It’s crucial that government balances cutting our bills with our long-term health

Alex Wright - Dash Water
2 min readJun 7, 2022

The government’s decision to postpone advertising bans for junk food, and multi-buy deals on salty and sugary snacks in the UK, is understandable, but it also poses some difficult questions.

All of us are feeling the cost-of-living crunch at the moment, and measures to save consumers some cash (and help businesses with their bottom line) are welcome. Yet, by promoting food which is often worst for us, policy makers are gambling with the public’s long-term health.

Most people are looking to retailers to help them make healthier choices, not push food high in fat, salt or sugar (HFSS) at the end of every aisle. Tesco, which announced it will go ahead with axing volume promotions on HFSS products from October anyway, has published customer data showing most people wanted to eat more healthily, and also wanted help from retailers to do so.

So, while food bills are a hot topic right now, pushing unhealthy food is not a long-term solution. I was recently at the Responsible Food Forum where Anna Taylor from the Food Foundation showed a study on the cheapest versus most expensive yoghurt pots in a supermarket. The difference meant a staggering five extra grams of added sugar per pot. Similarly, a one-pound frozen shepherd’s pie (designed to feed a family) included nearly 200 ingredients, which no-one outside of a science lab would ever have heard of.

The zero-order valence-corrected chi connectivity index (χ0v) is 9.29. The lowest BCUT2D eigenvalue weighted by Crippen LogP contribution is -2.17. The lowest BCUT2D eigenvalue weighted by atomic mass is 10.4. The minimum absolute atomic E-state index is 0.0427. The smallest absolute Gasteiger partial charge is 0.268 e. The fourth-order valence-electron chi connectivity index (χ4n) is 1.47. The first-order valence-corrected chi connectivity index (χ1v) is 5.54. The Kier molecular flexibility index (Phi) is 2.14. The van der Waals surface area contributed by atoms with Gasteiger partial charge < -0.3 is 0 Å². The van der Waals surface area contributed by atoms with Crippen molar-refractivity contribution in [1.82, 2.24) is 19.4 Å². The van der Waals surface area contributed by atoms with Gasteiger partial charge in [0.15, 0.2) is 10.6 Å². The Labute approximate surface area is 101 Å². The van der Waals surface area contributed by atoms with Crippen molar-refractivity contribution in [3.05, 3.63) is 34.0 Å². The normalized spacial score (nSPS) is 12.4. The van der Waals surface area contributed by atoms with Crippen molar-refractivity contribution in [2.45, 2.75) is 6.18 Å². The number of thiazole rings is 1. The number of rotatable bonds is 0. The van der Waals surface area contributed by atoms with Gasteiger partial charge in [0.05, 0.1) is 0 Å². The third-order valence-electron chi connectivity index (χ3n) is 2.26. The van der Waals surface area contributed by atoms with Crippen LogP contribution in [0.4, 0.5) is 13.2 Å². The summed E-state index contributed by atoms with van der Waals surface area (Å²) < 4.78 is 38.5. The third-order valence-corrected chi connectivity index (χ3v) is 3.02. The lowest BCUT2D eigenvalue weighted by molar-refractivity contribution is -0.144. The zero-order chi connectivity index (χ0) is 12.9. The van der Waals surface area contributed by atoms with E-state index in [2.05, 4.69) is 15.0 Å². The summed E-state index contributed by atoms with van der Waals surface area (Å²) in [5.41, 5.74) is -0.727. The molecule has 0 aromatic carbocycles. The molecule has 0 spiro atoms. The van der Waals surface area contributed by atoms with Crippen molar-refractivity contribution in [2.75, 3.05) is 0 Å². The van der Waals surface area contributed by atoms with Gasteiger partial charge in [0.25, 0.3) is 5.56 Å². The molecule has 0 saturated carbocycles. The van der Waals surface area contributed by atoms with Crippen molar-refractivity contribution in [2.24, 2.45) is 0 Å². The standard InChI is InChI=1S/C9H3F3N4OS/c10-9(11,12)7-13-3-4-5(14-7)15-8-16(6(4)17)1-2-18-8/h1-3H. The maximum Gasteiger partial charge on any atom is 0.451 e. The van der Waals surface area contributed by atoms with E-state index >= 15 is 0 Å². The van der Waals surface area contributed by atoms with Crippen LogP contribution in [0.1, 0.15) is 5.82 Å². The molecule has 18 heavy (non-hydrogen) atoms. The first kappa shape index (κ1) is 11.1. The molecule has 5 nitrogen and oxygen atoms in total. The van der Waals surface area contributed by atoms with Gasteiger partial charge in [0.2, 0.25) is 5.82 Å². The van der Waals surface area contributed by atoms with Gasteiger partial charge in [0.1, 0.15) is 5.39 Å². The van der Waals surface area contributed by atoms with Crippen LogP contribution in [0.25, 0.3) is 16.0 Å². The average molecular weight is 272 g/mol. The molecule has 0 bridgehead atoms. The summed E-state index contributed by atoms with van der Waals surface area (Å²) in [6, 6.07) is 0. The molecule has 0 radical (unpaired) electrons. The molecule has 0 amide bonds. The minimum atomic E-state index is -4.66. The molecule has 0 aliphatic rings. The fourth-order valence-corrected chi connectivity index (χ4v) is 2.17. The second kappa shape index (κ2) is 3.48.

The poorest in our society are the most likely to suffer from health issues but are often exposed to the unhealthiest food. So instead of removing a sensible policy to limit this food’s presence on shelves, what about policies that promote healthier food?

Equally worrying is that this reversal becomes the status quo, or harms wider upcoming HFSS regulations. The government should give a clear indication as soon as it can on when the junk food advertising bans will be reintroduced, but also put in place plans to help businesses manage the change. Big players can weather the transition — Mars has already launched new Bounty, Snickers, Mars and Galaxy bars which are HFSS compliant — but in these fraught times SMEs and start-ups will need all the support they can get.

There is a delicate balance to be struck between protecting the economy and protecting public health. The government can’t afford to be heavy handed one way or the other for too long.



Alex Wright - Dash Water

Co-founder of @dashwater. Rambling about stuff that’s on my mind - apart from Arsenal FC, I’ll save that for another day